I saw this show a while back, and when I didn’t write about it in a timely fashion, I figured I would skip it. But I can’t stop thinking about it, so here we are.

The show, directed by Ben Lambert, was an all-female production of Caryl Churchill’s 1976 play about a 17th-Century witch hunt. Going in, I didn’t know what to expect. I hadn’t seen or read the play, although I generally knew about it. I had some misgivings about a man directing this play, with an all-female cast. I wondered if it would feel dated or uncomfortably relevant.

It did not feel dated. Uncomfortably relevant would be an understatement. I can definitively say, I have no need to ever see a “traditionally cast” version of this play.

I’ve done a lot of cross-gendered casting and one all-female production, so I brought that lens in with me. What I saw was that the director and actors had tapped into the power of that casting choice, using it to highlight the play’s misogyny. Because I was the KCACTF respondent, I had the opportunity to ask the students some questions after the show. One thing I asked was, “What did the all-female casting teach you about gender, or about this play particularly?”

One of the students, who played a man, said, “I think some of the horrible things I had to say had more power because I understand them.” She turned to her scene partner from the top of the show. “Like, if I call you a whore, that’s different from if a man called you a whore, because you know that I know the full impact of that word. So we experience it differently.” I hadn’t heard it put quite like that before, but that is definitely one way that placing misogynist language in the mouth of a female actor (playing a male character) highlights and expands it.

Another woman said, “I also understood men more, by playing a man in this story. He is trapped by people’s beliefs about women, too. And this play doesn’t let women off the hook—one of the worst people in the whole thing is a woman who accuses and attacks another woman.”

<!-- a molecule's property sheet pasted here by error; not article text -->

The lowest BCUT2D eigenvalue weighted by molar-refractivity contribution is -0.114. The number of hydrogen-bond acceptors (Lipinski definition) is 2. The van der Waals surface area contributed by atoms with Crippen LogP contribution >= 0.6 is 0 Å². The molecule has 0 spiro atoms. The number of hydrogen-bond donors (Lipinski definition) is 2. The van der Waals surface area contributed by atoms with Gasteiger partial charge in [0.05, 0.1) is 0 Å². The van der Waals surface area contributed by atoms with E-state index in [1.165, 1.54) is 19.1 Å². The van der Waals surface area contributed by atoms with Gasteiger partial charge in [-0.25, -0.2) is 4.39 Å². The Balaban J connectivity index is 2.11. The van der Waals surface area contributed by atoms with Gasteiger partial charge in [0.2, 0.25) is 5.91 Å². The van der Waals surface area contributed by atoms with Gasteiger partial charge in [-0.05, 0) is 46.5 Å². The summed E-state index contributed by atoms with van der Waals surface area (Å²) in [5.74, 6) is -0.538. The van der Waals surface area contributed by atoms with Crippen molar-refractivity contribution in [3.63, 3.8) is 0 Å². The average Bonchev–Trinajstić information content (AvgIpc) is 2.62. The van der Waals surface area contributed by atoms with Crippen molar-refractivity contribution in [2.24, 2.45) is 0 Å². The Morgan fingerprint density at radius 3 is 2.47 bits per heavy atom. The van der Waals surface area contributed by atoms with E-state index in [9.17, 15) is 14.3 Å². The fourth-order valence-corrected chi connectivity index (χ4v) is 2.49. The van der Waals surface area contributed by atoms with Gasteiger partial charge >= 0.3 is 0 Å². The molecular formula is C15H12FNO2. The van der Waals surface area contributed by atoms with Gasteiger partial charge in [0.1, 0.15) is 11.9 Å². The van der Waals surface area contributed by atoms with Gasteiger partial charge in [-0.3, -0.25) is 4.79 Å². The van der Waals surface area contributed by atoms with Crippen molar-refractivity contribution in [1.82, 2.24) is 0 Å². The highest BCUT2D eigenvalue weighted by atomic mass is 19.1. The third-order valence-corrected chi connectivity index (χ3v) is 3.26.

The actors talked a lot about the sensitivity with which Ben handled the challenging task of directing this production. He was nearly always the only man in the room. “He asked us a lot of questions, and really listened to what we had to say,” one student said. “He let us tell our story, and was just helping us make it clear.” That’s the only right way to handle a situation like that, and from everything I heard and saw, he got it exactly right. That kind of sensitivity and empowerment was apparent throughout the staging. Each actor understood her character’s journey, beat by beat, and had the kind of ownership that let her make strong choices in each moment. The production had a high level of emotional commitment. It was gripping in a way that only comes from actors creating something from inside themselves, not just doing what a director said they should do.

In between the scenes that moved the story forward, Churchill’s script has lyrics for songs; my understanding is that productions typically have to come up with the tunes themselves. In the JMU production, Jessica Del Vecchio, a faculty member, composed the music. She drew a ton of inspiration from ’90s Riot Grrrl music and culture, and it worked. The ’90s vibe kind of helped connect the thread of the play, from the 1600s to the 1970s to the 1990s to now. In some ways, it helped the play feel relevant and real. In other ways, it made me think of that sign I see older ladies carrying at ERA rallies: “I cannot believe I am still protesting this shit!”

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